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Kawasaki Disease

Kawasaki Disease

Alternate Names

  • mucocutaneous lymph node syndrome
  • Kawasaki's syndrome


Kawasaki's syndrome is a poorly understood condition that affects young children. It causes severe inflammation in different areas of the body, including the heart and coronary arteries.

What is going on in the body?

Scientists are not sure what causes inflammation of body organs seen in Kawasaki's syndrome. Many experts believe that a virus attacks the body, involving various organs and other tissues.
Children with this syndrome have a severe flulike illness that usually goes away within a week or two. Twenty percent of the children with Kawasaki's syndrome have inflammation of the heart and coronary arteries.


What are the causes and risks of the disease?

While the exact cause of Kawasaki's syndrome is unknown, many experts believe it is related to a viral infection. Eighty percent of the children with Kawasaki's syndrome are under 5 years old. It is rarely seen in adults or children after age 8. It is more common in boys than in girls. While it can occur in every race, it is more common in children of Asian descent.


What can be done to prevent the disease?

There is no known way to prevent Kawasaki's syndrome.


How is the disease diagnosed?

Diagnosis of Kawasaki's syndrome begins with a medical history and physical exam. This syndrome is hard to diagnose. It is fairly rare and resembles common childhood infections.
When a child fails to get better with antibiotics, a healthcare provider often begins to suspect this syndrome. Because it resembles other infections, various blood tests may be done to help rule out other conditions. These tests include:
  • a complete blood count, or CBC
  • the level of C-reactive protein, which is an abnormal protein seen only during the acute stage of certain illnesses
  • a sedimentation rate, which detects inflammation or infection in the body
  • a spinal tap to collect cerebrospinal fluid
  • blood tests to rule out other infections, like measles
Additional tests may be done, such as:
  • chest X-ray
  • echocardiogram, or ultrasound of the heart
  • EKG, to look for damage to the heart
  • liver function tests
  • urinalysis

Long Term Effects

What are the long-term effects of the disease?

In at least half of the cases, children get better within a few weeks without any long-term effects. Kawasaki's syndrome recurs in only 2% of the children who recover from the initial episode.
The 20% of children who have heart involvement face many problems, some of which are life-threatening. Heart involvement can cause death, though this is rare. The child may develop congestive heart failure, a condition in which the weakened heart fails to pump enough blood to body organs.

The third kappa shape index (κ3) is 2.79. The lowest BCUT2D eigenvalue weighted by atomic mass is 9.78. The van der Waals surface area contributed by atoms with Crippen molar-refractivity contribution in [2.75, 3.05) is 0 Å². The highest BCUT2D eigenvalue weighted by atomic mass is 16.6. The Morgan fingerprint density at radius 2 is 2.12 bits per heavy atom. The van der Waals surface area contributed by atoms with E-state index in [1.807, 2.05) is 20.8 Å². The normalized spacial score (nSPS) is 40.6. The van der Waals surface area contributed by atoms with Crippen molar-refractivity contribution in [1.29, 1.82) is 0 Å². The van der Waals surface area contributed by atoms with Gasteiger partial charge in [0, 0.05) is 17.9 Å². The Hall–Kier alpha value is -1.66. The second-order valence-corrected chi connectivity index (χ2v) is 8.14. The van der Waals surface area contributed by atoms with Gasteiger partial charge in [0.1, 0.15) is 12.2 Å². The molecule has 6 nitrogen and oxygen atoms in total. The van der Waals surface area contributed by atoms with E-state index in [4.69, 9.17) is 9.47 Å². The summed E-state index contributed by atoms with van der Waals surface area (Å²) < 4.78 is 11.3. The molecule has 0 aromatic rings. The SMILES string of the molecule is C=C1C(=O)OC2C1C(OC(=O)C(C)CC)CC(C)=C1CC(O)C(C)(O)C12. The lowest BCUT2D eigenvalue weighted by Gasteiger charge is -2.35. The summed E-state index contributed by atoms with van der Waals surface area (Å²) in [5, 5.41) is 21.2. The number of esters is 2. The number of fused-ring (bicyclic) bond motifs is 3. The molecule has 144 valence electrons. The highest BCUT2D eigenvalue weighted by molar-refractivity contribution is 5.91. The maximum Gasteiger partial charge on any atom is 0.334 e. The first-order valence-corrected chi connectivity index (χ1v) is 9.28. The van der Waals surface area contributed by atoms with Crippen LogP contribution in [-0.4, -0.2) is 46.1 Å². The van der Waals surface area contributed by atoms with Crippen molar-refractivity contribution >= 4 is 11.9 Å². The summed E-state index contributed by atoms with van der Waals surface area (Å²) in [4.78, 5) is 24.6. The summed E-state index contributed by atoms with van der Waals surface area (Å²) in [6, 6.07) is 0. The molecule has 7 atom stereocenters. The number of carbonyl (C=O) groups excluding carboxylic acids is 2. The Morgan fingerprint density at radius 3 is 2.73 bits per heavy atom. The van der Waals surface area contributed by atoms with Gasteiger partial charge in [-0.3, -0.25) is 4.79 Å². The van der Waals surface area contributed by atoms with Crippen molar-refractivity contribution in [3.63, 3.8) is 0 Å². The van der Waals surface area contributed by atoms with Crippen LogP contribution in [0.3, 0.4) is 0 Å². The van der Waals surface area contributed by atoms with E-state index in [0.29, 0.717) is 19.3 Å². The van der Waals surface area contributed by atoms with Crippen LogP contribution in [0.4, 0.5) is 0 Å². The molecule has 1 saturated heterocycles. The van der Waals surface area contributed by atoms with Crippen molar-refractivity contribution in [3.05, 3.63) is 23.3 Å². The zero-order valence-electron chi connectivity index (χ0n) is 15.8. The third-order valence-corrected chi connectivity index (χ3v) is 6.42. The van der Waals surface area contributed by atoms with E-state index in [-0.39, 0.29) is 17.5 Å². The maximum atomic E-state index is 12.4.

Most of the heart problems go away after a short time. However, aneurysms, which are permanent areas of abnormal widening in the heart arteries, may occur. This increases the risk of heart attack long after the condition goes away.

Other Risks

What are the risks to others?

Although many experts believe Kawasaki's syndrome may be linked to a viral infection, it is not considered contagious from person to person.


What are the treatments for the disease?

Treatment usually takes place in the hospital. High doses of aspirin (80-100 mg/kg/day) are usually given to relieve symptoms and prevent blood clots. Intravenous gamma globulin may be given early in the condition to limit damage to the coronary arteries.
Treatment for other complications is given as needed. For example, congestive heart failure is treated with diuretics, or water pills. Treatment usually lasts 5 to 10 days for uncomplicated cases.

Side Effects

What are the side effects of the treatments?

Aspirin can cause:
  • allergic reactions
  • kidney damage
  • stomach upset
Aspirin should never be given to children unless it is prescribed by a healthcare provider. Aspirin use by children has been linked to a rare, sometimes deadly condition called Reye's syndrome. Gamma globulin can also cause allergic reactions.

After Treatment

What happens after treatment for the disease?

Most children get better within a few weeks and have no further problems. Monitoring of the heart and heart arteries is needed after this condition, however, to detect any potential problems. Those who do develop heart problems will need further monitoring and therapy.


How is the disease monitored?

An echocardiogram is done routinely during the course of the syndrome and afterward. It is done to look for aneurysms, which do not always cause symptoms. A child who has an aneurysm may be given aspirin for long periods of time to help reduce the risk of a heart attack in the future. Any new or worsening symptoms should be reported to the healthcare provider.


The American Heart Association Committee on Rheumatic Fever and Kawasaki Disease: Diagnostic Guidelines for Kawasaki Disease.

Nelson's Textbook of Pediatrics, 15th edition.

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